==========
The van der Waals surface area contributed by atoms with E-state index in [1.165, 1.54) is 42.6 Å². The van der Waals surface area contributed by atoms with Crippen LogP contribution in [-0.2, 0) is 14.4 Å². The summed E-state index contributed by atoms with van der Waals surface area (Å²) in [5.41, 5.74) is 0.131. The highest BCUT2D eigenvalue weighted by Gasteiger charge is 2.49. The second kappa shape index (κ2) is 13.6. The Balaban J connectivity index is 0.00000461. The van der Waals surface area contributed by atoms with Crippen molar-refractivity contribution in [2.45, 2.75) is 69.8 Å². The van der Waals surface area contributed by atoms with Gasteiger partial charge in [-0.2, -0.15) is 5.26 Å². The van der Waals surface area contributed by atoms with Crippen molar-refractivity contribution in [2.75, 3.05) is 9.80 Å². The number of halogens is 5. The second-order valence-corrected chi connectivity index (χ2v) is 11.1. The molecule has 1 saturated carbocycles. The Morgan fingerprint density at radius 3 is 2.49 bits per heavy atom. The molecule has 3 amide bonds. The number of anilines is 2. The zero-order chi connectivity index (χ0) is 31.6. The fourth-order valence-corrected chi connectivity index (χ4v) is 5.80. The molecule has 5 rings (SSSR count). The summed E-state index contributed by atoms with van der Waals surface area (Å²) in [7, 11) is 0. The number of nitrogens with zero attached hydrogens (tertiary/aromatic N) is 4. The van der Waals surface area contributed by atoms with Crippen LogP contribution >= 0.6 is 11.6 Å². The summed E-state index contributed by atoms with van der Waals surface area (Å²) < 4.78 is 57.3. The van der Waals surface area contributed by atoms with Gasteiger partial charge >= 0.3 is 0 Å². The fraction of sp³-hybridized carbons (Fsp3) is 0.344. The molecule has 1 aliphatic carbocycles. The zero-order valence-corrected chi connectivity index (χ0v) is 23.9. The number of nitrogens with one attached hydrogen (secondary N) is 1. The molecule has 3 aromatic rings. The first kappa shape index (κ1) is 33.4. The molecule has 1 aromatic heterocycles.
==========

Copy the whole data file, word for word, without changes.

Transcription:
The van der Waals surface area contributed by atoms with E-state index in [1.165, 1.54) is 42.6 Å². The van der Waals surface area contributed by atoms with Crippen LogP contribution in [-0.2, 0) is 14.4 Å². The summed E-state index contributed by atoms with van der Waals surface area (Å²) in [5.41, 5.74) is 0.131. The highest BCUT2D eigenvalue weighted by Gasteiger charge is 2.49. The second kappa shape index (κ2) is 13.6. The Balaban J connectivity index is 0.00000461. The van der Waals surface area contributed by atoms with Crippen molar-refractivity contribution in [2.45, 2.75) is 69.8 Å². The van der Waals surface area contributed by atoms with Gasteiger partial charge in [-0.2, -0.15) is 5.26 Å². The van der Waals surface area contributed by atoms with Crippen molar-refractivity contribution in [2.75, 3.05) is 9.80 Å². The number of halogens is 5. The second-order valence-corrected chi connectivity index (χ2v) is 11.1. The molecule has 1 saturated carbocycles. The Morgan fingerprint density at radius 3 is 2.49 bits per heavy atom. The molecule has 3 amide bonds. The number of anilines is 2. The zero-order chi connectivity index (χ0) is 31.6. The fourth-order valence-corrected chi connectivity index (χ4v) is 5.80. The molecule has 5 rings (SSSR count). The summed E-state index contributed by atoms with van der Waals surface area (Å²) in [7, 11) is 0. The number of nitrogens with zero attached hydrogens (tertiary/aromatic N) is 4. The van der Waals surface area contributed by atoms with Crippen LogP contribution >= 0.6 is 11.6 Å². The summed E-state index contributed by atoms with van der Waals surface area (Å²) < 4.78 is 57.3. The van der Waals surface area contributed by atoms with Gasteiger partial charge >= 0.3 is 0 Å². The fraction of sp³-hybridized carbons (Fsp3) is 0.344. The molecule has 1 aliphatic carbocycles. The zero-order valence-corrected chi connectivity index (χ0v) is 23.9. The number of nitrogens with one attached hydrogen (secondary N) is 1. The molecule has 3 aromatic rings. The first kappa shape index (κ1) is 33.4. The molecule has 1 aromatic heterocycles.